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“She was nothing but loving and giving,” Joshua Kellick says of Roberta Drury, who was killed in the racist attack on a Buffalo grocery store
Roberta Drury, a 32-year-old woman who was the youngest of the 10 Black people killed at a Buffalo supermarket, was remembered at her funeral Saturday for “that smile that could light up a room,” as the city marked one week since the shooting with sorrowful moments of silence.
“Robbie,” as she was called, grew up in the Syracuse area and moved to Buffalo a decade ago to help tend to her brother in his fight against leukemia. She was shot to death May 14 on a trip to buy groceries at the Tops Friendly Market targeted by the white gunman.
“There are no words to fully express the depth and breadth of this tragedy,” Friar Nicholas Spano, parochial vicar of Assumption Church, said during the funeral service in Syracuse, not far from where Drury grew up in Cicero.
“Last Saturday, May 14, our corner of the world was changed forever,” he said. “Lives ended. Dreams shattered and our state was plunged into mourning.”
Drury’s family wrote in her obituary that she “couldn’t walk a few steps without meeting a new friend.”
“Robbie always made a big deal about someone when she saw them, always making sure they felt noticed and loved,” her sister, Amanda, told The Associated Press by text before the service.
After the funeral, at the Tops store in Buffalo, the mood was a mixture of tension and somber reflection as the city marked one week since the racist massacre.
At exactly 2:30 p.m., the moment the gunman opened fire, people who gathered and placed flowers near the corner where the victims have been memorialized observed a moment of silence. A dozen workers stood in a line outside of the Tops store entrance. Nearby, some mourners wept.
At the same time, Buffalo Mayor Byron Brown and other elected officials, along with Tops President John Persons, bowed their heads on the steps of City Hall for 123 seconds to mark the span of the attack. Houses of worship throughout the city were encouraged to ring their bells 13 times in honor of the 10 killed and three wounded.
Joshua Kellick, a mental health and substance abuse counselor in Buffalo, said victim Geraldine Talley, 62, was a friend. She worked as a secretary in his office, but she was the glue that held their work family together, he said outside the store.
“She was nothing but loving and giving. She would go out of her way to help everybody. She was a mother, a grandmother to everybody, without actually being just that,” said Kellick, who gathered with several of Talley’s former coworkers to observe the moment of silence.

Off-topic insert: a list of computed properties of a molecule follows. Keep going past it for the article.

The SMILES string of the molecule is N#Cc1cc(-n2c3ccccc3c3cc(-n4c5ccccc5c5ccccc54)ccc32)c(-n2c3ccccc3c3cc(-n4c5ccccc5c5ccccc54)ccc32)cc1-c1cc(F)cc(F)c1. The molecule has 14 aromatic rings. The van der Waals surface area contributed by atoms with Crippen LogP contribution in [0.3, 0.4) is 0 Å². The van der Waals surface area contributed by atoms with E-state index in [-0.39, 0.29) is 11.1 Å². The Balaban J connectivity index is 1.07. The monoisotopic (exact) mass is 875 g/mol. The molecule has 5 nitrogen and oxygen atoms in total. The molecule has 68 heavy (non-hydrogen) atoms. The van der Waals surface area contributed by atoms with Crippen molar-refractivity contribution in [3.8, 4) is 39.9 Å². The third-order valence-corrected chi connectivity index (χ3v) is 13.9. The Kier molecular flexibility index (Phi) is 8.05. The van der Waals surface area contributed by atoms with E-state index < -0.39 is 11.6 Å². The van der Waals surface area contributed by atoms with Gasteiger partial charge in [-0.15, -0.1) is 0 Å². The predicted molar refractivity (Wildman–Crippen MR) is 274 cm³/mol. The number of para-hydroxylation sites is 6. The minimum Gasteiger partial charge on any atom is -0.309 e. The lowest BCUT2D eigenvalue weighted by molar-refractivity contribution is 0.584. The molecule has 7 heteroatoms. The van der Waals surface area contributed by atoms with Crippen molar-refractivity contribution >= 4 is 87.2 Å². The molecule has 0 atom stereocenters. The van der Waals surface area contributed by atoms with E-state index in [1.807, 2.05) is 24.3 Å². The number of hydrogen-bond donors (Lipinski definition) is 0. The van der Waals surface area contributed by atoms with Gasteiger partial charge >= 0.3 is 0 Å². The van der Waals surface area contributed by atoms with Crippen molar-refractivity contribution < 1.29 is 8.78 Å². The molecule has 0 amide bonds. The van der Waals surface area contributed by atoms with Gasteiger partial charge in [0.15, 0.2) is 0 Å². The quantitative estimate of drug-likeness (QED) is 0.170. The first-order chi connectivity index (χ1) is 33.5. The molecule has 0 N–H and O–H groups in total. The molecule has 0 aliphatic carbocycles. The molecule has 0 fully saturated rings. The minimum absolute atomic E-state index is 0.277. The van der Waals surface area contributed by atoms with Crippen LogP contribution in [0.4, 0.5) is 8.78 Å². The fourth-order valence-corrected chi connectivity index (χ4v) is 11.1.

Jacob Blake Sr., the father of Jacob Blake, Jr., a Black man paralyzed after being shot several times by police in Kenosha, Wisconsin, in 2020, said he flew into town from the Chicago area to offer support to the victims’ families. When his son was shot, Blake said, he needed a true outpouring of support.
“What I needed was somebody just holding my hand,” he said. “I just want the families to know that we’re here to give them what they need.”
As Drury was laid to rest, Spano said mourners would remember her “kindness … love for family and friends, her perseverance, her tenacity, and most of all, that smile that could light up a room.”
She was the second shooting victim to be eulogized.
A private service was held Friday for Heyward Patterson, the beloved deacon at a church near the supermarket. More funerals were scheduled throughout the coming week.
Back at the memorial, Kellick, who is white, said the shooter’s motivations and the reality of systemic racism in the country prompted a moment of personal reflection.
“I have to learn a lot of things,” he said. “I really need to look at my beliefs. I have a daughter at home. I need to be able to focus on teaching her how to love and care for people, no matter their sex, age, gender, race, sexual orientation.”
Cher Desi, a niece of 86-year-old victim Ruth Whitfield, said she would use her own grief to push for change across the nation.
“I don’t want anyone leaving here and judging people on their race, on their religion, or where they come from,” said Desi, who now lives in Orlando, Florida, but often returned to Buffalo to visit the aunt who raised her. “How many people have to be devastated? The senseless killing has to stop.”
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